NSW Premier Gladys Berejiklian will tomorrow announce a four-week extension of Greater Sydney’s lockdown in light of the state’s COVID-19 crisis.
The metropolitan region and its surrounding areas — Greater Sydney, Wollongong, Blue Mountains and Central Coast — have been subjected to stay-at-home orders since June 26.
What began as a two-week lockdown at the end of last month for the 5 million people living in Greater Sydney will now stretch until at least August 28.
Restrictions were due to be lifted on July 31 but it became clear last week when the state’s number of COVID-19 daily case numbers continued to grow that the Delta outbreak was not yet under control.
Ms Berejiklian and her crisis cabinet has spent the past two days putting together the blueprint for what life in the country’s most populous state will look like beyond Friday.
For workers the plan is likely to include rapid antigen testing — as opposed to the current nose swab, or polymerase chain reaction (PCR), tests used by COVID-19 clinics — as part of an expanded surveillance testing.
Rapid antigen testing has a significantly quicker turnaround, producing results in between 15 to 30 minutes, and it is currently employed by some parts of the private sector to screen for asymptomatic workers.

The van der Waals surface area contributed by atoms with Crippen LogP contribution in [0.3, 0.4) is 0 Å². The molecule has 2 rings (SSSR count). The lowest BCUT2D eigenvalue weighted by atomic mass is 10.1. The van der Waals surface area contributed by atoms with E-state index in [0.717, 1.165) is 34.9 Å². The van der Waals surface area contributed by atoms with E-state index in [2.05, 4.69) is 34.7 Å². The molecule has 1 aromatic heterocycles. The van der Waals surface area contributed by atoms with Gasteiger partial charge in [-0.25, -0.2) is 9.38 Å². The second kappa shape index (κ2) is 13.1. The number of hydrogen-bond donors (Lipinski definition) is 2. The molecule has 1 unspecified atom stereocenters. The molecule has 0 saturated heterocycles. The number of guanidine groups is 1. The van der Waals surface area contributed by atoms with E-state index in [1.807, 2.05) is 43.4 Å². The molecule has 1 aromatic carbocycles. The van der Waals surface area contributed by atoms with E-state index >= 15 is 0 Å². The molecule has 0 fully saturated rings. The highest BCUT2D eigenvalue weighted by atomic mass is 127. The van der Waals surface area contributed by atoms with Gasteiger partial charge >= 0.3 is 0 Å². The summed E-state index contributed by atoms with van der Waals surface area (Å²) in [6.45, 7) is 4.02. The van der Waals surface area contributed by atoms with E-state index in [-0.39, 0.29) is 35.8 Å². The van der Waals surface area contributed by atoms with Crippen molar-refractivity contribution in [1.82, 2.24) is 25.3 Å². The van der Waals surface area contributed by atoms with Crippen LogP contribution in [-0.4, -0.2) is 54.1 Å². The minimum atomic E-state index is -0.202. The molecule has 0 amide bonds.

The government is also considering a “singles bubble”, similar to the one used during lockdown in Melbourne last year, which will allow people living on their own to nominate a designated person to visit their home.
The roadmap moving forward is also expected to include a comprehensive vaccination strategy with an aim to have every person receive their first jab by the end of August.
Earlier today, Ms Berejiklian pleaded with the state for patience, acknowledging the public health orders were “difficult and frustrating”.
She said she was concerned the virus was still spreading among essential workers and household contacts.
“Time and time again, cases are popping up in workplaces, amongst workers in those critical places of employment,” the Premier said.
“We are now seeing the virus becoming more prevalent in Western Sydney than south-west Sydney.”
Ms Berejiklian said she wanted to ensure she did not end the state’s lockdown prematurely.
“We know we’ve put in the hard yards for five weeks and we don’t want to waste all the good work that we’ve done by opening too early and then having the virus spread again,” she said.
She said COVID-19 infection numbers could be much higher, but they were not where the government had hoped they would be when those stay-at-home orders were first introduced.